Understandably so, the Rainbow Village is hugely popular with tourists and locals alike, whose spirits instantly are lifted while wandering through the happy and radiant site.
Located in the Xinshe District (新社區) of Taichung City, the annual event of the Xinshe Sea of Flowers attracts tourists far and wide. In November and December, a fragrant blanket of bulbs erupts in colours of deep violets, creamy whites, sunny yellows, and radiant reds.
Flower lovers will appreciate the expansive sea of blooms stretching across the dreamy 60 ha (148 acre) area.
Taichung Liuchuan Canal Waterfront is Taichung’s answer to Seoul’s Cheonggyecheon. Completely paved on either side, the Liuchuan River runs through the heart of Taichung and is now pedestrianized for people to wander and observe the gently flowing water. The area is exceptionally stunning at nighttime, as blue lights shine onto the Liuchuan Canal, illuminating the walkway and the river in a nighttime calm.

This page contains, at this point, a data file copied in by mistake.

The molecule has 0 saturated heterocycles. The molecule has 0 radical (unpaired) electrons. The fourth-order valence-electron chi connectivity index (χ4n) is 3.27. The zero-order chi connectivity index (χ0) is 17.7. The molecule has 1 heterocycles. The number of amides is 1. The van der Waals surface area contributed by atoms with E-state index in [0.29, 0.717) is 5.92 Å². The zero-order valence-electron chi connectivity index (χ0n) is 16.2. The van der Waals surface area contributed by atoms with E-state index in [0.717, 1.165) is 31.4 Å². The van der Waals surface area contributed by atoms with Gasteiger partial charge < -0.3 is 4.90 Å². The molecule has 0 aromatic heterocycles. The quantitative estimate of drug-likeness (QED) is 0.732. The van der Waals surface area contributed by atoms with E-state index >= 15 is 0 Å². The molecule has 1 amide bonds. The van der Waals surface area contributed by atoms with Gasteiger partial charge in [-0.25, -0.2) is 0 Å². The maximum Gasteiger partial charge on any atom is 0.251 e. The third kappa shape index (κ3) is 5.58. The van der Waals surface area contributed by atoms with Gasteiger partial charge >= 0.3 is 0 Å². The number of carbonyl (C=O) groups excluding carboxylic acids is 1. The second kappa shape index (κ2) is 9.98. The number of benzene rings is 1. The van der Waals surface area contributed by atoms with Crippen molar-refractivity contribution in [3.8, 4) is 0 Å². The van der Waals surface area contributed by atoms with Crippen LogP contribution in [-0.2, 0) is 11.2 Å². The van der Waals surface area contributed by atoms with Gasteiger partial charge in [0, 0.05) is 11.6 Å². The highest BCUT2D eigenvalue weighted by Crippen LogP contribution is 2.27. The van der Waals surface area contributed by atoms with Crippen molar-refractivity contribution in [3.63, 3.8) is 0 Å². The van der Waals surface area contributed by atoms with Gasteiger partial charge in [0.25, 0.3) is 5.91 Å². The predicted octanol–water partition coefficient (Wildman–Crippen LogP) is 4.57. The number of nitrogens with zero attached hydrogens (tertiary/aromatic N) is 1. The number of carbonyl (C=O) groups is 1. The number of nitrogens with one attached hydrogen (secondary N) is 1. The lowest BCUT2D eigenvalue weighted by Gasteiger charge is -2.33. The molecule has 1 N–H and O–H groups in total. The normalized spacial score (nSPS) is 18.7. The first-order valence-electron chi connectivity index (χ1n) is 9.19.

Known for its divine beauty, the Taichung Park is a 20 ha (49 acre) space that features two pavilions overlooking an artificial lake and a gently arched bridge. A thicket of the interlinked upward rooted banyan trees add much-needed shade and a charming presence around the lake. One of the stately pavilions was built by the Japanese in 1900, who constructed the showpiece to amaze a Japanese prince visiting the city.
For visitors wishing to hike near Taichung City, the trails of Dakeng Scenic Area are the answer. A total of ten trails span the hilly terrain of silvergrass and tropical orchards. Along the hike, the vistas are superb and they include an endless view of flourishing mountain forests and a continuous view of rugged ridgelines of Dakeng Shan (大坑山).
Heping District is the base of many forested regions and mountainous areas, offering the unrivalled nature of rugged terrain, pristine virgin forests, delicate mountain flowers, and a cloak of mountain mist.
Situated southeast in Shei-Pa National Park is the most accessible area of Wuling Farm (武陵農場). In 1963, retired KMT fighters established the hilly fields of Wuling as an orchard. Wuling Farm is a picture of romance in springtime, as the soft dreamy pinks and full cream whites of cherry, plum, and peach blossoms begin to bloom. Furthermore, visitors are afforded the freshest variety of fruits at Wuling Farm, such as apples, pears, and peaches.